While tension between the president and his attorney general is not abnormal, the personal and political nature of President Donald Trump’s recent public denunciations of Attorney General Jeff Sessions are unprecedented, historians and former Justice Department officials say.
“There’s sort of built-in tension in that particular relationship, but it isn’t always scandalous and the battle over power isn’t always conducted in public,” said Michael Cornfield, a professor of political management at George Washington University. “In terms of the public humiliation part of it, it doesn’t really have any precedent in presidential history.”
Over the past week, Trump has repeatedly name-called and criticised Sessions on Twitter and in comments to reporters. He told The New York Times last week that he never would have chosen the Alabama senator to be attorney general had he known Sessions would recuse himself from the Russia investigation. He later tweeted that Sessions was “beleaguered” and “very weak,” criticising his decisions not to investigate Hillary Clinton and former FBI Director James Comey.
Throughout US history, a handful of presidents have had largely private feuds with their top law enforcement officials. Most notably, President Bill Clinton sparred with Attorney General Janet Reno over her decision to expand special prosecutor Ken Starr’s authority in the Monica Lewinsky matter.
“He was furious,” Robert Raben, a former assistant attorney general under Clinton, said of the former president, but Raben says Clinton was fearful of the consequences of appearing to interfere in the activities of the Justice Department.
“He knew damn well that the independent prosecutor and the attorney general have the law on their side and it’s possible that a president can bully through it, but at the end of the day, at least most of the time in this country, the rule of law wins out,” Raben said.
Charles Fried, a law professor at Harvard University and former solicitor general under President Ronald Reagan, said that Trump is entitled to an attorney general who’s not compromised by a recusal on a highly consequent issue or by having potentially lied under oath to Congress. But, Fried said, Trump’s actions are unjustifiable.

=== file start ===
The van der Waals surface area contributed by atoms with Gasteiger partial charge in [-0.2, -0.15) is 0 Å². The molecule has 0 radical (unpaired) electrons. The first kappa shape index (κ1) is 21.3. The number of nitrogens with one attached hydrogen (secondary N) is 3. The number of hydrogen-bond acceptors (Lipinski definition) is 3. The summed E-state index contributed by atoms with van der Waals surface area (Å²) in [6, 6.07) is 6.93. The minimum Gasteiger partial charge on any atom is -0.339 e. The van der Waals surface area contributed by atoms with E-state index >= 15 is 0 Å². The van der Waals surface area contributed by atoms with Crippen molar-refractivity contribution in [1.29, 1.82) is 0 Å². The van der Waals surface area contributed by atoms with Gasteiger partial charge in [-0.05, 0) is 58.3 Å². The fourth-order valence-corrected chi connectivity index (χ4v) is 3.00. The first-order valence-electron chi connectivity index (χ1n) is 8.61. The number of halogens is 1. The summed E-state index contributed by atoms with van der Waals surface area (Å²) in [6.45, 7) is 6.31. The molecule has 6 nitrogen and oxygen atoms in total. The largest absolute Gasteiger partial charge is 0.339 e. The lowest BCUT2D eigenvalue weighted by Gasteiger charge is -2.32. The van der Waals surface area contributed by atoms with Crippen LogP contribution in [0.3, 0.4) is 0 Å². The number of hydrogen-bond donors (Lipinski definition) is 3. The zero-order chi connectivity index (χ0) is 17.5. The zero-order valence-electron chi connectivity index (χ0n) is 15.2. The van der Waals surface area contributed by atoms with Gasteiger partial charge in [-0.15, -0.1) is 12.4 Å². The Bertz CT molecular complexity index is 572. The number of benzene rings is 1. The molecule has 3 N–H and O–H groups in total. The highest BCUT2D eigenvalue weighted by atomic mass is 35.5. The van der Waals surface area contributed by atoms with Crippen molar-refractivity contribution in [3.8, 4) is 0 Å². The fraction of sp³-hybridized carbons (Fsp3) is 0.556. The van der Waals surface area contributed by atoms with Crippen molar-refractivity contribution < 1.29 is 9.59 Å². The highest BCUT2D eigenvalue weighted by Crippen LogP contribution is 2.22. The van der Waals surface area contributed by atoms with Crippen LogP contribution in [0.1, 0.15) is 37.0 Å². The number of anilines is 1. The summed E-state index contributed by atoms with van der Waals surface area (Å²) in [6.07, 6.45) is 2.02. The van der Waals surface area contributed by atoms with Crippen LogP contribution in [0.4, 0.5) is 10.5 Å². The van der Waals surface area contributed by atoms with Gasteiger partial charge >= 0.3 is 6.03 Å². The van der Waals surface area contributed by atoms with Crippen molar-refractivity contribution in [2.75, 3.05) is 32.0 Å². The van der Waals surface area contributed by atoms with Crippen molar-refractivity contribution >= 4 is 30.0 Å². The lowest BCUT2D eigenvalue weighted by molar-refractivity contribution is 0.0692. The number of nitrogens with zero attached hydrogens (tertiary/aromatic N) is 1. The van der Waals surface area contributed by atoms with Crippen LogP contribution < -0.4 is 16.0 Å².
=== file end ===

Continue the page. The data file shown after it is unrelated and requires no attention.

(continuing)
“Trump has reason to be annoyed at Sessions, no question,” he said. “But this is just unspeakable, it’s never happened.”
Fried says that Trump’s disregard for presidential norms is characteristic of lawless societies.
“Perhaps in gangster societies, or some other communities which we are unfamiliar with, a boss publicly speaks this way about his underlings, but this is astonishing and so completely beyond any norms of conduct, good behaviour, ordinary relations,” he said.
Jack Rakove, a professor of history and political science at Stanford University, said that there have been incidents in which the attorney general was directly complicit in presidential wrongdoing or did not adequately challenge the president’s authority, but Trump’s relations with Sessions, and his public criticism of Deputy Attorney General Rod Rosenstein and acting FBI Director Andrew McCabe are highly unusual.
“Like everything else with Trump, it is simply foolish to look for analogues and precedents,” Rakove said. “He is sui generis in the worst sense of the term because, as this incident again confirms, he has neither any grasp of the conventions or for that matter the substance of constitutional governance, nor any respect for the norms that allow constitutional systems to function.”
Raben says that Trump’s public humiliation tactics pose a threat to public safety because they undermine trust among those who must work together on issues of national security.
“The Department of Justice is in the business of keeping us safe,” Raben said. “It’s one thing to mess around with your [Housing and Urban Development] secretary or your commerce secretary … but people who have the ability to execute, wiretap, indict, extradite — they should be focused on keeping us safe, they should not be focused on political shenanigans.”
He argued that the consequences of “demoralising and demeaning” top officials and interfering in their work are “enormous.”
“Donald Trump is playing with fire,” he said. “When you politicize your national security people and your law enforcement people, you better pray.”
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